The fair value appraisal standard is embedded in New York’s statutes governing stock buyouts in shareholder oppression cases under §1118 of the Business Corporation Law (BCL) and in dissenting shareholder cases triggered by mergers under BCL §623. While there exists a solid body of New York case law surrounding the fair value standard, lawyers and business appraisers involved in New York fair value proceedings are well advised to pay close attention to case law developments in the Delaware Court of Chancery under that state’s counterpart dissenting shareholder statute (Delaware has no statutory counterpart to New York’s shareholder oppression statute) which also employs the fair value standard. The consistently sophisticated and thorough analysis found in the Chancery Court’s rulings in all areas of corporate law, including stock valuation, implicitly is acknowledged in the many New York judicial opinions that cite and follow Delaware precedent.

So without further ado, following are summaries of three, noteworthy Chancery Court decisions handed down earlier this year involving dissenting shareholder appraisals under the fair value standard. If I had to pick a single headline for all three cases, I’d say it’s the relevance of post-merger events — reflected in cash flow projections or arising from contractual rights associated with preferred shares — in deciding fair value as of the merger date. But the cases also discuss a number of other, important appraisal issues concerning valuation approaches and various aspects of the discount rate.

Just Care

In Gearreald v. Just Care, Inc., 2012 Del. Ch. LEXIS 91, C.A. No. 5233-VCP (Del. Ch. Apr. 30, 2012), Vice Chancellor Donald F. Parsons, Jr. determined the fair value of a privately held prison healthcare services company known as Just Care, Inc. that was acquired by merger with a national provider of prison services for $40 million. The dissenting shareholders of Just Care held both preferred and common shares.

The dissenters contended the company’s fair value was $55 million while the company claimed a value of $33 million notwithstanding the $40 million acquisition price. The dissenters’ appraiser relied exclusively on an income approach utilizing the Discounted Cash Flow analysis (DCF), having considered and rejected market approaches. The company’s appraiser utilized a DCF analysis and comparable public companies analysis, which he weighted two-thirds and one-third, respectively.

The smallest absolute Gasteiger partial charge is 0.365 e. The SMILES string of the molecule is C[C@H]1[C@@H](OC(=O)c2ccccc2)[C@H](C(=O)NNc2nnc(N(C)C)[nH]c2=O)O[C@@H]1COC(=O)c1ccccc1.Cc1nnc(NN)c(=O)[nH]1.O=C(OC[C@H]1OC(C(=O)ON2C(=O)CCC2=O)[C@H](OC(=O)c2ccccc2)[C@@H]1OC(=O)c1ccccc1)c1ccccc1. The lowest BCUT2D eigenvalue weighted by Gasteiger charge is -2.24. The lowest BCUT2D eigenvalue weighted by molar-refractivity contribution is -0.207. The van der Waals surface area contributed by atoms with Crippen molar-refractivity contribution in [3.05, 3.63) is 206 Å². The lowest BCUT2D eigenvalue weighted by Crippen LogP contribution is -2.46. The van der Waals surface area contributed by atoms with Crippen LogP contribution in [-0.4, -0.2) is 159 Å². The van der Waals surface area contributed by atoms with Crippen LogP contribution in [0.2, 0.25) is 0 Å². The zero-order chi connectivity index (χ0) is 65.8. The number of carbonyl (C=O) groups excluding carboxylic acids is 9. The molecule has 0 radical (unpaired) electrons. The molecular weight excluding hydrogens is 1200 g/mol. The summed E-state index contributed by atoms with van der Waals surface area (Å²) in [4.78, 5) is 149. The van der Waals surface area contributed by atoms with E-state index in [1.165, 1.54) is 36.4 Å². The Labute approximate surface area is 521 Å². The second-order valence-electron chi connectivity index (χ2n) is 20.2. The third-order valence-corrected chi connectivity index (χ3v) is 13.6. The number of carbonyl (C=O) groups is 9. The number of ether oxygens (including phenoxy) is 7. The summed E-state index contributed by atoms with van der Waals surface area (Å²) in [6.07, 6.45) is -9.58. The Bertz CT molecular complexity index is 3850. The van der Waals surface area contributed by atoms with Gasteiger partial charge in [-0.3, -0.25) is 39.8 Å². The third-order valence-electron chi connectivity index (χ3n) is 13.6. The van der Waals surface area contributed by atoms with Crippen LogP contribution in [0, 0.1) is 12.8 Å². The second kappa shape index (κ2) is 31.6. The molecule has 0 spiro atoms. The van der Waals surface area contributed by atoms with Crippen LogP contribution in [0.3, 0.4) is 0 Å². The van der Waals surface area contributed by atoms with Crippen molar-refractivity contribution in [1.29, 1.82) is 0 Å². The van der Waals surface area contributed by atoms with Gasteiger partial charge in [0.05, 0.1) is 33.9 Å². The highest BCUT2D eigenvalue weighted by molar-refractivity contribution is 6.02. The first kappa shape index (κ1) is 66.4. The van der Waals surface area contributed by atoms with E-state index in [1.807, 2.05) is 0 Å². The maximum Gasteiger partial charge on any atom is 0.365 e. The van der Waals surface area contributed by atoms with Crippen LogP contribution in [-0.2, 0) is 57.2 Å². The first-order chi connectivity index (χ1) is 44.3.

Most of the difference between the two valuations was due to (1) whether the DCF analysis should include cash flow projections under two growth scenarios contemplating additional post-merger prison facilities, and (2) the appropriate small company size premium applicable to the company’s cost of equity.

Vice Chancellor Parsons ruled that one of the growth scenarios, involving what would be the company’s first out-of-state facility providing a new type of services, was too speculative to be included, and that the other, more modest expansion at the existing facility could be included with a probability weighting of two-thirds. Other highlights of the court’s valuation analysis include:

  • In developing his cost of capital, the company’s appraiser assumed a capital structure consisting of 100% common equity, whereas the dissenters’ appraiser used a capital structure consisting of 5% debt, 35% nonconvertible preferred stock and 60% common equity. The court rejected the former, which arose directly out of the expectation of the merger, and accepted the latter as the structure that the company would have maintained as a going concern. However, because the preferred shares had no history of receiving dividends, the court treated the company’s capital structure as if it was composed of 5% debt and 95% common equity.
  • The company’s appraiser applied a historical equity risk premium of 6.47% while the dissenters’ appraiser applied a supply side equity risk premium of 5.73%. The court sided with the dissenters’ appraiser, stating that “the academic community in recent years has gravitated toward greater support for utilizing the supply side equity risk premium.” (For more on this topic, read here a guest post by Jeff Risius.)
  • The company’s appraiser utilized an equity size premium, reflecting the company’s small size, of 9.53% compared to the dissenters’ appraiser’s 4.11%. The latter purported to reflect an adjustment for “liquidity effect” built into the size premium and therefore required to be eliminated under Delaware’s fair value standard prohibiting discounts for lack of marketability. The court did not acccept the adjustment, reasoning that the type of liquidity effect captured in the size premium data “arises in relation to transactions between Just Care and its providers of capital and, as such, is part of the Company’s value as a going concern.”